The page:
User currently offlineYULWinterSkies From United States of America, joined Jun 2005, 2268 posts, RR: 5
Reply 22, posted (5 years 2 days 15 hours ago) and read 32516 times:

Quoting LTC8K6 (Reply 13):
The English report does not seem to say which pilot was at the controls, for example.

fyi, both copilots were. the captain had just left his seat and went to rest when the aircraft entered that nasty turbulence zone. They recalled him when the autopilot went off, which took several calls (hardly surprising imo if he had just fallen asleep) ,but he did not sit at the controls, just was in the cockpit supervising and trying to assist the pilots, presumably.

Quoting airtechy (Reply 6):
I suspect lots of "procedures" will be rethought after this accident.

Probably, I was reading the readers' comments on Le Monde website about the report.
article: http://www.lemonde.fr/societe/articl...r]-20110527-[zonea]&ens_id=1513709
comments: http://www.lemonde.fr/societe/reacti...reur-de-pilotage_1528483_3224.html
None are A330 pilots, but many are small plane pilots, or have some experience about flying aircraft, which is a lot more than what I personally have (none). All are unanimous that the pilots should have put the A330 nose down to regain speed, lift and control... Yet, the pilots essentially followed Airbus' recommendations to go nose up.
So, when a manufacturer recommends a procedure that goes against some principles of physics, they'd better be 110% sure of what they are doing. That day, this procedure did not seem to have worked out, so it's almost certain that, as you say, "lots of procedures will be rethought".
Also, one poster mentions without any source that out of 9 pilots who tested that configuration in a simulator, only 2 were successful at taking the aircraft out of trouble. Anybody has any source on this?

When I doubt... go running!
User currently offlineMir From United States of America, joined Jan 2004, 22864 posts, RR: 53
Reply 23, posted (5 years 2 days 15 hours ago) and read 32296 times:

Quoting casinterest (Reply 17):
The Captain was PNF, one of the co-pilots was PF.

If the captain wasn't in the cockpit, then he wouldn't have been either PF or PNF - the two FOs would have been acting in those roles.


7 billion, one nation, imagination...it's a beautiful day
User currently offlinesshd From Spain, joined May 2011, 74 posts, RR: 0
Reply 24, posted (5 years 2 days 15 hours ago) and read 32234 times:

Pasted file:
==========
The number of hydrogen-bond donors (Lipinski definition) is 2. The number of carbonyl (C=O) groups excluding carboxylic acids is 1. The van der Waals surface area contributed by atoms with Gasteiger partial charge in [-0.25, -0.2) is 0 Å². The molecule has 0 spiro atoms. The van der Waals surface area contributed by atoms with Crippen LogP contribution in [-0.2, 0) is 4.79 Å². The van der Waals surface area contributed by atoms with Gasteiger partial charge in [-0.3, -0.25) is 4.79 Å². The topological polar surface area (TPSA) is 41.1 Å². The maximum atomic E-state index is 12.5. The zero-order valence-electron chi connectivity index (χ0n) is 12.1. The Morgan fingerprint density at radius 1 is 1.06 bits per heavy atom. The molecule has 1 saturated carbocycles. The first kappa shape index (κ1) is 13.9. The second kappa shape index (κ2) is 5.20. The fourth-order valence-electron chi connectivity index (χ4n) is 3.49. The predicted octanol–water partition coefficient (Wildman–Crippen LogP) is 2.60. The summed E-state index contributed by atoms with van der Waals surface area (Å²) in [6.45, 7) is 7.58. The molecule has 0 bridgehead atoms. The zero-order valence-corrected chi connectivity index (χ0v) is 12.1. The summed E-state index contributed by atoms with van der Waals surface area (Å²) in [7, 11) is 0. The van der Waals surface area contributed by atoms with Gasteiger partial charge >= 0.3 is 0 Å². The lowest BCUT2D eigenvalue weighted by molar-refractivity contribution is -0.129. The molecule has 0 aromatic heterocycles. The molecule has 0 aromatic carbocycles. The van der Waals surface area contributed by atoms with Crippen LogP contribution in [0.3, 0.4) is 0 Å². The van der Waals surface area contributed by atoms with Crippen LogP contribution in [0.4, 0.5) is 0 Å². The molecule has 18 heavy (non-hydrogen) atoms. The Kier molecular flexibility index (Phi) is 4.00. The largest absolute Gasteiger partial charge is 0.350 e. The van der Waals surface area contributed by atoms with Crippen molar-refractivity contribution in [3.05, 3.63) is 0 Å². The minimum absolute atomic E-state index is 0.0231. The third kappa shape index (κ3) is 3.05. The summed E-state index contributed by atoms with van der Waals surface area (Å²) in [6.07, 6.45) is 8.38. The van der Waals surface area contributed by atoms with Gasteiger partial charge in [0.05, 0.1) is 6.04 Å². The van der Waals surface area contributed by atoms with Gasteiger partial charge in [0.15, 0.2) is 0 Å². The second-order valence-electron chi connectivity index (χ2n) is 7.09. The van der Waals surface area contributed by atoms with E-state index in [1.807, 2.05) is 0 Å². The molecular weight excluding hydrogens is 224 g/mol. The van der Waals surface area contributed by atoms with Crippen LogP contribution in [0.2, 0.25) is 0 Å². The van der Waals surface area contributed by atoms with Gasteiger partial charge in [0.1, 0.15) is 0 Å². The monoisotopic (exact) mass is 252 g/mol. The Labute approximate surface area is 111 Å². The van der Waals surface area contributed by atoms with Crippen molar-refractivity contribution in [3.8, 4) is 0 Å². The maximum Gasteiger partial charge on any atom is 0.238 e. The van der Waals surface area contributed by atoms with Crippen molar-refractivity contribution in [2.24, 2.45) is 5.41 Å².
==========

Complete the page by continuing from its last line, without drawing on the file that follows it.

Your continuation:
Hello everyone,

First off, this is my first post in the site, even though I have been reading it for years. Thank to all the great contributors in here (Pihero, Zeke, Pilotaydin...).

After reading the BEA´s report, I don´t know whether they omitted some conversations from the CVR. To me, it´s interesting that when the Captain joined the cockpit, neither the PF nor the PNF mentioned anything to him, apart from "we have no valid indicators".
They clearly didn´t know they were stalling, that´s granted. According to BEA´s report, the Captain joined at 2 h 11 min 40 and the last data happened at 2 h 14 min 28, that´s almost 3 minutes. None of them (including the Captain) mentioned "stall", isn´t that strange? Do you guys think they didn´t even think about it?


25 AirlineCritic : Some observations from the report. Conclusion: At least the PNF was aware that the speed information was invalid. Unclear if the PF or the captain rea
26 ANITIX87 : I'm not a pilot. So take my questions and suggestions with a grain of salt (and be nice about bashing them to the ground, please!). I'm just curious.
27 BEG2IAH : This is just an excerpt, not the whole transcript by any means. BEG2IAH
28 666wizard : I'm not an expert at all, though I have crossed the pond many times, although not via the Atlantic equator (I have done SYD-LAX and back - that was fu
29 sshd : I guess PF got the stick-shaker but maybe in such a chaos+turbulenc he didn´t really pay attention to it...
30 giopan1975 : I think cruising altitudes should be the same regardless of the region. From what is known so far, it appears that turbulence should not have exceede
31 Speedbird741 : There is no such single set of "values" that describes "the" coffin corner. On any given airliner and in any given situation, it depends on a number
32 David L : As I see it, there were two major issues: unreliable airspeed and a stall. Perhaps they were focusing on the former rather than the latter at that po
33 AirlineCritic : There is a small margin of error in flying aircraft at high altitude. However, I'd like to point out first that this is a normal mode of operations i
34 Kaiarahi : Conflicting responses to incipient stall / unreliable speed indications?[Edited 2011-05-27 11:13:46]